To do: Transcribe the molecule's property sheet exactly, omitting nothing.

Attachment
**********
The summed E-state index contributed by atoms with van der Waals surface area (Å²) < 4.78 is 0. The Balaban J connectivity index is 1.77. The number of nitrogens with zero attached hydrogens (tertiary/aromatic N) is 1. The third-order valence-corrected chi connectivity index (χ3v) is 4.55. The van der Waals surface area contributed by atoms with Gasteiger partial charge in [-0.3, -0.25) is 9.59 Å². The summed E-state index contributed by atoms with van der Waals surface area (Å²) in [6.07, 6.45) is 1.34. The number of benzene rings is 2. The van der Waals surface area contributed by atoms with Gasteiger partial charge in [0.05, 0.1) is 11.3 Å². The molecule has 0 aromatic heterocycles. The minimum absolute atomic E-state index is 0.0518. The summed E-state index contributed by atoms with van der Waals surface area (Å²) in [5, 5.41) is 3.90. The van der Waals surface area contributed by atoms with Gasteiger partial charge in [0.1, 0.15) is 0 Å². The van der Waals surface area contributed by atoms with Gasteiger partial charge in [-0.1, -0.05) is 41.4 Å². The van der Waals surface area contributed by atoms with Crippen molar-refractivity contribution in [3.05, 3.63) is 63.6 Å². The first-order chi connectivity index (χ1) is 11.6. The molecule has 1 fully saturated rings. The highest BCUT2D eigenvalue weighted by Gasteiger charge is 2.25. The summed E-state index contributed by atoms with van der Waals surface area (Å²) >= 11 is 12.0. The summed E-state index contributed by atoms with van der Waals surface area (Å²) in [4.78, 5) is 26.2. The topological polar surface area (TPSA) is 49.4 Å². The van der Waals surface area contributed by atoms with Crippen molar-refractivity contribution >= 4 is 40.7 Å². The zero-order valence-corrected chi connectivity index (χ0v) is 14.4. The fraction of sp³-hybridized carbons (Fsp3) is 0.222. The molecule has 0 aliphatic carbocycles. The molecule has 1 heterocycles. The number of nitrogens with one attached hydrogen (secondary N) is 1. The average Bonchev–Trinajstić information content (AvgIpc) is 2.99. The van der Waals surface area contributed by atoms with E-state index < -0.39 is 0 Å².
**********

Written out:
The summed E-state index contributed by atoms with van der Waals surface area (Å²) < 4.78 is 0. The Balaban J connectivity index is 1.77. The number of nitrogens with zero attached hydrogens (tertiary/aromatic N) is 1. The third-order valence-corrected chi connectivity index (χ3v) is 4.55. The van der Waals surface area contributed by atoms with Gasteiger partial charge in [-0.3, -0.25) is 9.59 Å². The summed E-state index contributed by atoms with van der Waals surface area (Å²) in [6.07, 6.45) is 1.34. The number of benzene rings is 2. The van der Waals surface area contributed by atoms with Gasteiger partial charge in [0.05, 0.1) is 11.3 Å². The molecule has 0 aromatic heterocycles. The minimum absolute atomic E-state index is 0.0518. The summed E-state index contributed by atoms with van der Waals surface area (Å²) in [5, 5.41) is 3.90. The van der Waals surface area contributed by atoms with Gasteiger partial charge in [0.1, 0.15) is 0 Å². The van der Waals surface area contributed by atoms with Gasteiger partial charge in [-0.1, -0.05) is 41.4 Å². The van der Waals surface area contributed by atoms with Crippen molar-refractivity contribution in [3.05, 3.63) is 63.6 Å². The first-order chi connectivity index (χ1) is 11.6. The molecule has 1 fully saturated rings. The highest BCUT2D eigenvalue weighted by Gasteiger charge is 2.25. The summed E-state index contributed by atoms with van der Waals surface area (Å²) >= 11 is 12.0. The summed E-state index contributed by atoms with van der Waals surface area (Å²) in [4.78, 5) is 26.2. The topological polar surface area (TPSA) is 49.4 Å². The van der Waals surface area contributed by atoms with Crippen molar-refractivity contribution >= 4 is 40.7 Å². The zero-order valence-corrected chi connectivity index (χ0v) is 14.4. The fraction of sp³-hybridized carbons (Fsp3) is 0.222. The molecule has 0 aliphatic carbocycles. The molecule has 1 heterocycles. The number of nitrogens with one attached hydrogen (secondary N) is 1. The average Bonchev–Trinajstić information content (AvgIpc) is 2.99. The van der Waals surface area contributed by atoms with E-state index < -0.39 is 0 Å².